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Support Alton teachers with your vote

To The Daily Sun,

The Alton Teachers' Association is a part of the community that values public schools and learning, despite the many obstacles to successful education. Two of these obstacles are perpetually constrained time and differing viewpoints.

Alton's Budget Committee and School Board both hold the same viewpoint, however, with regard to the new collective bargaining agreement for Alton Central School teachers: unanimous support.

Casually referred to as the teacher contract, this agreement asserts positive and predictable working conditions while being fair to both Alton faculty and citizenry. If passed, it fixes the instructional school year at 180 days for students and eliminates 20 minutes of nonproductive time in the current school day. There has been some misunderstanding about this — the students still arrive and depart at the same times, classes will simply begin 15 minutes earlier and end 5 minutes later.

The Alton Teachers' Association encourages all voters to participate on March 8. We ask for the community's support so together we may surmount the many obstacles to successful education.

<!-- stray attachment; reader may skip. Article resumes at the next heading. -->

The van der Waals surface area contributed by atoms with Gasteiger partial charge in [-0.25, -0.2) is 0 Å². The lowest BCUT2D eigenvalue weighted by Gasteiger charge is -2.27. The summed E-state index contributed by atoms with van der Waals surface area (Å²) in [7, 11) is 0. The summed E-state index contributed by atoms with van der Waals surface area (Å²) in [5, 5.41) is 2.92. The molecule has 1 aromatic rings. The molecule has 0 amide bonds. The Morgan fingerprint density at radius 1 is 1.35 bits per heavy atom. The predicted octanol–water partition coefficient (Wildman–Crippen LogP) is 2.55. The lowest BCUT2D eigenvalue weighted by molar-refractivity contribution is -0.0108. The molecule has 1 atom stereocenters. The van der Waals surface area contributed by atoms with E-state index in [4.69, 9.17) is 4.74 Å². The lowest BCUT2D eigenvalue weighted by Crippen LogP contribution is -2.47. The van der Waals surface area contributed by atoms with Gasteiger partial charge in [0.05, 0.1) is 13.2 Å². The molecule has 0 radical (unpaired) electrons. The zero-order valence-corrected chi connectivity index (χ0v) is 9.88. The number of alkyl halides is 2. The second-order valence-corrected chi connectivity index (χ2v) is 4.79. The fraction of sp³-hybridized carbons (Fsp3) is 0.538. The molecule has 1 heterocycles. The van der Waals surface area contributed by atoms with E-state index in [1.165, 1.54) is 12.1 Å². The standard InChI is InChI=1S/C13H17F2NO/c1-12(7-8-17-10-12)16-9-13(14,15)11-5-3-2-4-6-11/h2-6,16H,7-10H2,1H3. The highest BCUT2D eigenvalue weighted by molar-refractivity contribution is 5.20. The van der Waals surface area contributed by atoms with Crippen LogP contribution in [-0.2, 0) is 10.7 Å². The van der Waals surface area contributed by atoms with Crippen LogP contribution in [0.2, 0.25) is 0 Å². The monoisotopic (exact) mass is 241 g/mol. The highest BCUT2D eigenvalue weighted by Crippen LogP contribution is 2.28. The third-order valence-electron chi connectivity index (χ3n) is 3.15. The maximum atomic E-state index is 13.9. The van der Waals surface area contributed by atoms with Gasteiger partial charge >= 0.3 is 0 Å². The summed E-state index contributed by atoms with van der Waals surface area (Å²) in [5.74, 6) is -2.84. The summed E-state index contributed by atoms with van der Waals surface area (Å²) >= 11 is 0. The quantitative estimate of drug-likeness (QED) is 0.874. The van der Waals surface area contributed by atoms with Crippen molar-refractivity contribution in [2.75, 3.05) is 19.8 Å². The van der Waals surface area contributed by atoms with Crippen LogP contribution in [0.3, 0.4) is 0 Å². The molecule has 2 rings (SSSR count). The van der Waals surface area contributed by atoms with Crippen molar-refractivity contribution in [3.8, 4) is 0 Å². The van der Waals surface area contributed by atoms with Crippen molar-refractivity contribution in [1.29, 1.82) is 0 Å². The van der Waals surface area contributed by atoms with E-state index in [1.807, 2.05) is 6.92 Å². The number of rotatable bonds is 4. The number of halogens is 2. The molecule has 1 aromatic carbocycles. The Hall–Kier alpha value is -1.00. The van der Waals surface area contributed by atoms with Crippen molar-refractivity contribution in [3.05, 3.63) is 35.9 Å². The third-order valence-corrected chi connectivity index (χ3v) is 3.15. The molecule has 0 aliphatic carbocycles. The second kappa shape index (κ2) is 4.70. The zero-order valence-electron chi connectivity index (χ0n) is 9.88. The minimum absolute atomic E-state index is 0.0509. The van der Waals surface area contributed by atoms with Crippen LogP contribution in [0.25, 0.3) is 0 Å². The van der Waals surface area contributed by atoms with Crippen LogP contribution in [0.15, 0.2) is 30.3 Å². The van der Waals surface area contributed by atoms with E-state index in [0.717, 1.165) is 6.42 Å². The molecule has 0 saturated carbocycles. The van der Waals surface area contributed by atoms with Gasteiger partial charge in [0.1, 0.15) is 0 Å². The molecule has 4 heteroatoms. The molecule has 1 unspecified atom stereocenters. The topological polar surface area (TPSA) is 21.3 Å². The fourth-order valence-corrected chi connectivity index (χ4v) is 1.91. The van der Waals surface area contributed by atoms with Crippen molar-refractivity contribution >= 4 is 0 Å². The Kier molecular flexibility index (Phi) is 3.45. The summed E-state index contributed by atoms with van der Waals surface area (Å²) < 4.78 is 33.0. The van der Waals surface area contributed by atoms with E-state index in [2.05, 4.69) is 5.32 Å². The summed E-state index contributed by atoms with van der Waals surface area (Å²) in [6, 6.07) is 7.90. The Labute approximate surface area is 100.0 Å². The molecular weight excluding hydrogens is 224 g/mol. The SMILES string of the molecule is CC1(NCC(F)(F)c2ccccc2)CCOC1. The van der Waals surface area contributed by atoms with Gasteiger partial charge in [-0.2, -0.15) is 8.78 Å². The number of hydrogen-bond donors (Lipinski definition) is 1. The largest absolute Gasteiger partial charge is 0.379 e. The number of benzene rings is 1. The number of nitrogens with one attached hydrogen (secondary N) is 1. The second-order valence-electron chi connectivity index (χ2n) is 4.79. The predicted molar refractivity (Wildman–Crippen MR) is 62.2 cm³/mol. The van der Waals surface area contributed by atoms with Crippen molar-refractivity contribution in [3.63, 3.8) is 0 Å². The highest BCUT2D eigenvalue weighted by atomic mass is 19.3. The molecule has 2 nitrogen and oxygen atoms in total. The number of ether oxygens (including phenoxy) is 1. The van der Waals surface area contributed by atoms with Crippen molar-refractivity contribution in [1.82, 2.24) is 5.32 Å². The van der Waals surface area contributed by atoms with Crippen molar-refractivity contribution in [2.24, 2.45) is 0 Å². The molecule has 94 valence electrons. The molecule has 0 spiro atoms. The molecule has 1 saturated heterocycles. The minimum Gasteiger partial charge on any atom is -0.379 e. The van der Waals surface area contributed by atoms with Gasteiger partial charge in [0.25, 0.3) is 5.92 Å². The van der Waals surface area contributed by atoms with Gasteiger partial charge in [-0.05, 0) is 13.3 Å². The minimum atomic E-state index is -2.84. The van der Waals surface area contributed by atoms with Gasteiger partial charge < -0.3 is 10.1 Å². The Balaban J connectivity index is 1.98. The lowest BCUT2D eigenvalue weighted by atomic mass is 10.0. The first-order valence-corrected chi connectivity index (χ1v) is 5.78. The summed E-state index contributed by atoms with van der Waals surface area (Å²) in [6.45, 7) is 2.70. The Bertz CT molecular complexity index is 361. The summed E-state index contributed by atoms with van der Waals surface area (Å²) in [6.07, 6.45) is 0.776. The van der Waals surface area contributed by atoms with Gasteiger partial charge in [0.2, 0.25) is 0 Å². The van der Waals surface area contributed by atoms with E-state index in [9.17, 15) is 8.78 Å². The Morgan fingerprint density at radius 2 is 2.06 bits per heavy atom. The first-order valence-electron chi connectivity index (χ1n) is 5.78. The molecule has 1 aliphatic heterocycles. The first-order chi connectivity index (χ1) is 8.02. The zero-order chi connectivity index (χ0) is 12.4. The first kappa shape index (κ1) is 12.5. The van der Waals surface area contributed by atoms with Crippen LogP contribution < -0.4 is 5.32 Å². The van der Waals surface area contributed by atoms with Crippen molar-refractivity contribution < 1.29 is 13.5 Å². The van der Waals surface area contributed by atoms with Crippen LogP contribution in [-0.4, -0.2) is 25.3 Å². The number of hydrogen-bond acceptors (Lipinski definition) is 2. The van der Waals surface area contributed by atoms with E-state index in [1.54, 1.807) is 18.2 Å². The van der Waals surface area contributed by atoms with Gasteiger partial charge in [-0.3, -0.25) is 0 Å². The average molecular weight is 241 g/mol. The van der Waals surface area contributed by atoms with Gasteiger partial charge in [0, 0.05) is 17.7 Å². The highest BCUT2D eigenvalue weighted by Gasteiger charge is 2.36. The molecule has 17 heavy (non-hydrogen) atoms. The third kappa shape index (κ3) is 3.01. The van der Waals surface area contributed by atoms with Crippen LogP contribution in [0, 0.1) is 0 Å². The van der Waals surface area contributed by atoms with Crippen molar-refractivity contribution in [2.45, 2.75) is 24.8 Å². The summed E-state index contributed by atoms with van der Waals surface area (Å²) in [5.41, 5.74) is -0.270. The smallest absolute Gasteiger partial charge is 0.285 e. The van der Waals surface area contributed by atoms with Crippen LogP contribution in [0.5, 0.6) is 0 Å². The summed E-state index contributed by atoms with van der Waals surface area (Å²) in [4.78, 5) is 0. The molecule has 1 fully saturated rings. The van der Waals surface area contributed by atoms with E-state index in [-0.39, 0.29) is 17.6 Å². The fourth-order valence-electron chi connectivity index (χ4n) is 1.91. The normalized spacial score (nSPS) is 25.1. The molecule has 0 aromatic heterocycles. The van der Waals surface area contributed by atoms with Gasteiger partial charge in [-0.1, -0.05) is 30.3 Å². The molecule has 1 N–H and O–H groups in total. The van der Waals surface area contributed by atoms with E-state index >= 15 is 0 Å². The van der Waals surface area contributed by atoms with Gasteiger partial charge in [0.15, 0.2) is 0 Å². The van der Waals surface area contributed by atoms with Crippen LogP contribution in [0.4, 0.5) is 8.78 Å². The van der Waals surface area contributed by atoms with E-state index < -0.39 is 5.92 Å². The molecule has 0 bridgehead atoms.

Richard Brown President

Alton Teachers' Association

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Taxpayers won’t be served by eliminating Budget Committee

To The Daily Sun,

I urge Gilford residents to vote "no" on Article 30 and keep Gilford's Budget Committee.

Despite the case made by Mr. Butler and Mr. Voivod that it is a waste of time and money, nothing could be further from the truth. Having been involved in Gilford's budgeting process this year, the one thing I heard again and again was this one question: "Will this make it past the Budget Committee?"

That alone tells me the various department heads took a second or third look at their budget request line items to determine whether they would pass muster. That one question alone helped save thousands, if not hundreds of thousands of taxpayer dollars. Thinking the Selectboard or School Board could devote the amount of time needed to parse every single line item again and again to the level the Budget Committee has is magical thinking at best.

Do we really want to try this experiment of doing away with the Budget Committee, only to see town and school spending increase at unsustainable rates? Removing another set of eyes that may catch things others may have missed (or ignored) never leads to better control over spending. It leads to just the opposite with less oversight and, in the end, more "nice-to-have" spending that morphs into faux "need-to-have" spending.

What purpose does eliminating the Budget Committee actually serve? Certainly not that of the taxpayers of Gilford.

Dale Channing Eddy


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